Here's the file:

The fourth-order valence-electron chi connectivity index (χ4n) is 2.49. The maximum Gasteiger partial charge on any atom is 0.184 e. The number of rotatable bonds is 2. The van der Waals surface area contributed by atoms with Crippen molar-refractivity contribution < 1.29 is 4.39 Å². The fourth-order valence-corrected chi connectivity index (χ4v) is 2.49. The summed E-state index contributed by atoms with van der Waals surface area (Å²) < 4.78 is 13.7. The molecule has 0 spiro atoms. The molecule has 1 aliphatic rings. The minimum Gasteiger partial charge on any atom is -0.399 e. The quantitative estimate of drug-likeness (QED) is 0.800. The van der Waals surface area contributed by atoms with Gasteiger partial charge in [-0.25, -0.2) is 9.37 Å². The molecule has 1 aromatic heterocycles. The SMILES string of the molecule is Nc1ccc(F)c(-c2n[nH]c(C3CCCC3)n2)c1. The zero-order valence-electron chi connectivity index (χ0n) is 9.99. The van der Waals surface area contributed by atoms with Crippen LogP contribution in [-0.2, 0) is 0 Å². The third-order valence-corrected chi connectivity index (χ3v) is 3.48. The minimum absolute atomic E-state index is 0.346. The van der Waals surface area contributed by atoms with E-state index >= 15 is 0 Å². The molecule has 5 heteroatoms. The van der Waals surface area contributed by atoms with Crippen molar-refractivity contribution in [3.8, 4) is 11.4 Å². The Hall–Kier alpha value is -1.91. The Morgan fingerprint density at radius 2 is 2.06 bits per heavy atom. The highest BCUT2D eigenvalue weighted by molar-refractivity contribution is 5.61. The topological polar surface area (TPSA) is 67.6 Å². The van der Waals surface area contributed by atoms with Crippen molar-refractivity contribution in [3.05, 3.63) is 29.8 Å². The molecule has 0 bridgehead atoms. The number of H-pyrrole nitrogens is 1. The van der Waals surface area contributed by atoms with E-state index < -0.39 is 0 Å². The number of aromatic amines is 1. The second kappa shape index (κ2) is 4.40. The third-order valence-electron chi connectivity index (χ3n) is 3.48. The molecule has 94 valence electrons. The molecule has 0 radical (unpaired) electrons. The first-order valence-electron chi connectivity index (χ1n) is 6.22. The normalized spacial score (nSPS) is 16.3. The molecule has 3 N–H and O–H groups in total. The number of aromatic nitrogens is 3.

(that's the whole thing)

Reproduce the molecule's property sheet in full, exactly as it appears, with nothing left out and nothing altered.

The fourth-order valence-electron chi connectivity index (χ4n) is 2.49. The maximum Gasteiger partial charge on any atom is 0.184 e. The number of rotatable bonds is 2. The van der Waals surface area contributed by atoms with Crippen molar-refractivity contribution < 1.29 is 4.39 Å². The fourth-order valence-corrected chi connectivity index (χ4v) is 2.49. The summed E-state index contributed by atoms with van der Waals surface area (Å²) < 4.78 is 13.7. The molecule has 0 spiro atoms. The molecule has 1 aliphatic rings. The minimum Gasteiger partial charge on any atom is -0.399 e. The quantitative estimate of drug-likeness (QED) is 0.800. The van der Waals surface area contributed by atoms with Gasteiger partial charge in [-0.25, -0.2) is 9.37 Å². The molecule has 1 aromatic heterocycles. The SMILES string of the molecule is Nc1ccc(F)c(-c2n[nH]c(C3CCCC3)n2)c1. The zero-order valence-electron chi connectivity index (χ0n) is 9.99. The van der Waals surface area contributed by atoms with Crippen LogP contribution in [-0.2, 0) is 0 Å². The third-order valence-corrected chi connectivity index (χ3v) is 3.48. The minimum absolute atomic E-state index is 0.346. The van der Waals surface area contributed by atoms with E-state index >= 15 is 0 Å². The molecule has 5 heteroatoms. The van der Waals surface area contributed by atoms with Crippen molar-refractivity contribution in [3.8, 4) is 11.4 Å². The Hall–Kier alpha value is -1.91. The Morgan fingerprint density at radius 2 is 2.06 bits per heavy atom. The highest BCUT2D eigenvalue weighted by molar-refractivity contribution is 5.61. The topological polar surface area (TPSA) is 67.6 Å². The van der Waals surface area contributed by atoms with Crippen molar-refractivity contribution in [3.05, 3.63) is 29.8 Å². The molecule has 0 bridgehead atoms. The number of H-pyrrole nitrogens is 1. The van der Waals surface area contributed by atoms with E-state index < -0.39 is 0 Å². The number of aromatic amines is 1. The second kappa shape index (κ2) is 4.40. The third-order valence-electron chi connectivity index (χ3n) is 3.48. The molecule has 94 valence electrons. The molecule has 0 radical (unpaired) electrons. The first-order valence-electron chi connectivity index (χ1n) is 6.22. The normalized spacial score (nSPS) is 16.3. The molecule has 3 N–H and O–H groups in total. The number of aromatic nitrogens is 3.